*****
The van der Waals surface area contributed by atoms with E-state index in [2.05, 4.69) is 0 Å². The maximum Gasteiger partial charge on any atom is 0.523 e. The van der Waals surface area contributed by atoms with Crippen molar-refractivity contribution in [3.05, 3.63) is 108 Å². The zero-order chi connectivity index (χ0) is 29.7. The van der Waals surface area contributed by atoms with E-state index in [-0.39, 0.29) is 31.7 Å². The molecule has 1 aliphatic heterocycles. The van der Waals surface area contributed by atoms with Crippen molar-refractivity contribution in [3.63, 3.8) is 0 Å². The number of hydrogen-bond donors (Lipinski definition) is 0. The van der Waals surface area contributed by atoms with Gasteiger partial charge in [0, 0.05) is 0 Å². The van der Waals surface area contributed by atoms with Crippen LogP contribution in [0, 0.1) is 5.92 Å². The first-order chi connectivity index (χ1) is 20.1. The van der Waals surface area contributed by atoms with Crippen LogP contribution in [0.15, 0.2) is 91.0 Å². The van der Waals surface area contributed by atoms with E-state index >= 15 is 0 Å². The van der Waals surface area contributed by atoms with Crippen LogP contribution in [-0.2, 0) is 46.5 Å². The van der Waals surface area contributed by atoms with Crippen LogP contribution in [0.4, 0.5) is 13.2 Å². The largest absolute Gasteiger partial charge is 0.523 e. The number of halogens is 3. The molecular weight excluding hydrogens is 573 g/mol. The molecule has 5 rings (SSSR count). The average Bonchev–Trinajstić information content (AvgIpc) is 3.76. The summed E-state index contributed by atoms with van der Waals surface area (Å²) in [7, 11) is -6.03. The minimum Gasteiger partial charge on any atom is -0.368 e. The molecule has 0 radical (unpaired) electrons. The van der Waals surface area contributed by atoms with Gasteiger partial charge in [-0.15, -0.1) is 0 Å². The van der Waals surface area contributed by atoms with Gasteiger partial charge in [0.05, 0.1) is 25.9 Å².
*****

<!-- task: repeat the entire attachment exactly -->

The van der Waals surface area contributed by atoms with E-state index in [2.05, 4.69) is 0 Å². The maximum Gasteiger partial charge on any atom is 0.523 e. The van der Waals surface area contributed by atoms with Crippen molar-refractivity contribution in [3.05, 3.63) is 108 Å². The zero-order chi connectivity index (χ0) is 29.7. The van der Waals surface area contributed by atoms with E-state index in [-0.39, 0.29) is 31.7 Å². The molecule has 1 aliphatic heterocycles. The van der Waals surface area contributed by atoms with Crippen molar-refractivity contribution in [3.63, 3.8) is 0 Å². The number of hydrogen-bond donors (Lipinski definition) is 0. The van der Waals surface area contributed by atoms with Gasteiger partial charge in [0, 0.05) is 0 Å². The van der Waals surface area contributed by atoms with Crippen LogP contribution in [0, 0.1) is 5.92 Å². The first-order chi connectivity index (χ1) is 20.1. The van der Waals surface area contributed by atoms with Crippen LogP contribution in [0.15, 0.2) is 91.0 Å². The van der Waals surface area contributed by atoms with E-state index >= 15 is 0 Å². The van der Waals surface area contributed by atoms with Crippen LogP contribution in [-0.2, 0) is 46.5 Å². The van der Waals surface area contributed by atoms with Crippen LogP contribution in [0.4, 0.5) is 13.2 Å². The largest absolute Gasteiger partial charge is 0.523 e. The number of halogens is 3. The molecular weight excluding hydrogens is 573 g/mol. The molecule has 5 rings (SSSR count). The average Bonchev–Trinajstić information content (AvgIpc) is 3.76. The summed E-state index contributed by atoms with van der Waals surface area (Å²) in [7, 11) is -6.03. The minimum Gasteiger partial charge on any atom is -0.368 e. The molecule has 0 radical (unpaired) electrons. The van der Waals surface area contributed by atoms with Gasteiger partial charge in [-0.15, -0.1) is 0 Å². The van der Waals surface area contributed by atoms with Gasteiger partial charge in [0.05, 0.1) is 25.9 Å².